To be sure, Italy’s party on the right crashed. Silvio Berlusconi’s creation, People of Freedom, campaigned without its founder and lost city after city. (Berlusconi had gone to Moscow to see his friend Vladimir Putin inaugurated again as President of Russia.) Berlusconi’s main partner, the Northern League, did worse: Its leadership is mired in serious corruption allegations, and its citadels of the north fell like skittles. The official left party was the victor – but an unconvincing one, as its share of the vote declined since the last local elections.

I’ve long thought that Italy has been the largely unacknowledged crucible of new political movements over the past century – perhaps because Niccolò Machiavelli, a Florentine, was the first in the world to conceive of the exercise of politics as a science that should be learned and practiced. Fascism sprang from the teeming brain of Benito Mussolini, a mix of socialist economics and nationalist expansionism, cooked into a theory by Giovanni Gentile and injected with the view that through war and struggle a man and a nation found their highest expression.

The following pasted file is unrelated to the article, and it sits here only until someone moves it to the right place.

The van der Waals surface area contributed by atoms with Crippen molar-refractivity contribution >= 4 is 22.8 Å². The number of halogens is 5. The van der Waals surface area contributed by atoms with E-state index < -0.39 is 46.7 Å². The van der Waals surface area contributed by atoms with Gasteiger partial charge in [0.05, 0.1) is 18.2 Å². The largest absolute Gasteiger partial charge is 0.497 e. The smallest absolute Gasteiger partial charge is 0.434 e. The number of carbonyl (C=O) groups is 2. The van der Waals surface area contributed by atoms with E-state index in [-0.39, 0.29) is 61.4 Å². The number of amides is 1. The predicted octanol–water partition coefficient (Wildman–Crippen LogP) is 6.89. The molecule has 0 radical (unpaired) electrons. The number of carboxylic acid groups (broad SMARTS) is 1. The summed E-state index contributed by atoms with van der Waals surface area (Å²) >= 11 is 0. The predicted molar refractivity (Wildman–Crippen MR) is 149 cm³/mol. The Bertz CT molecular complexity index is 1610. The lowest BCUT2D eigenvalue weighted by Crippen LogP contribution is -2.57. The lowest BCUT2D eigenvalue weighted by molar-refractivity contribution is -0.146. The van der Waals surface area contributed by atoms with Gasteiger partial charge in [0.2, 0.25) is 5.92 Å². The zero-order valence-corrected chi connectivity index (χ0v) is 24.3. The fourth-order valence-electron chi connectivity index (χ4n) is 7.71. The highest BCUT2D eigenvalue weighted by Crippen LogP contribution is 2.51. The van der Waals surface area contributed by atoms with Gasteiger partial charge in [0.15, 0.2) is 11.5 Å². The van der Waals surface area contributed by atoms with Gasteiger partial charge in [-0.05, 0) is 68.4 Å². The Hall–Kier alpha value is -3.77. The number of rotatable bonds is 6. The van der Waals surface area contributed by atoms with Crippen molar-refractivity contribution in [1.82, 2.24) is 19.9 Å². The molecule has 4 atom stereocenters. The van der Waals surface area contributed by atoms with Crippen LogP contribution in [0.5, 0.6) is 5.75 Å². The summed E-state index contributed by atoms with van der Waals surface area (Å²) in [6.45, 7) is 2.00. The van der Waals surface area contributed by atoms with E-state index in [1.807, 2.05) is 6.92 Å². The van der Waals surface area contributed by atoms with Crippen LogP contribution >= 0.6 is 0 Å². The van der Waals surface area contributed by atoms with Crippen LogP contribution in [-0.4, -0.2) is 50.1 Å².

Christian Democracy found its first organized expression there, inspired by the urgency of the Vatican’s fear of rising socialism and communism: A priest, Luigi Sturzo, founded the People’s Party in 1919, and, proclaimed from most pulpits, it quickly reached a vote of over 20 percent. Banned by the fascists, it reappeared at the end of the war as the Christian Democratic Party, whose leader, Alcide De Gasperi, was prime minister for eight crucial years from 1945.

The powerful Italian Communist Party evolved, in the 1970s and ’80s, Eurocommunism, a profound influence on Mikhail Gorbachev in the Soviet Union and a passage out of the theory of proletarian dictatorship into an acceptance of representative democracy. And Silvio Berlusconi has been the progenitor of the overt marriage of media and politics, a mixture that he was uniquely able to achieve because of his money and political ambition but that provides models for politicians, democratic and otherwise.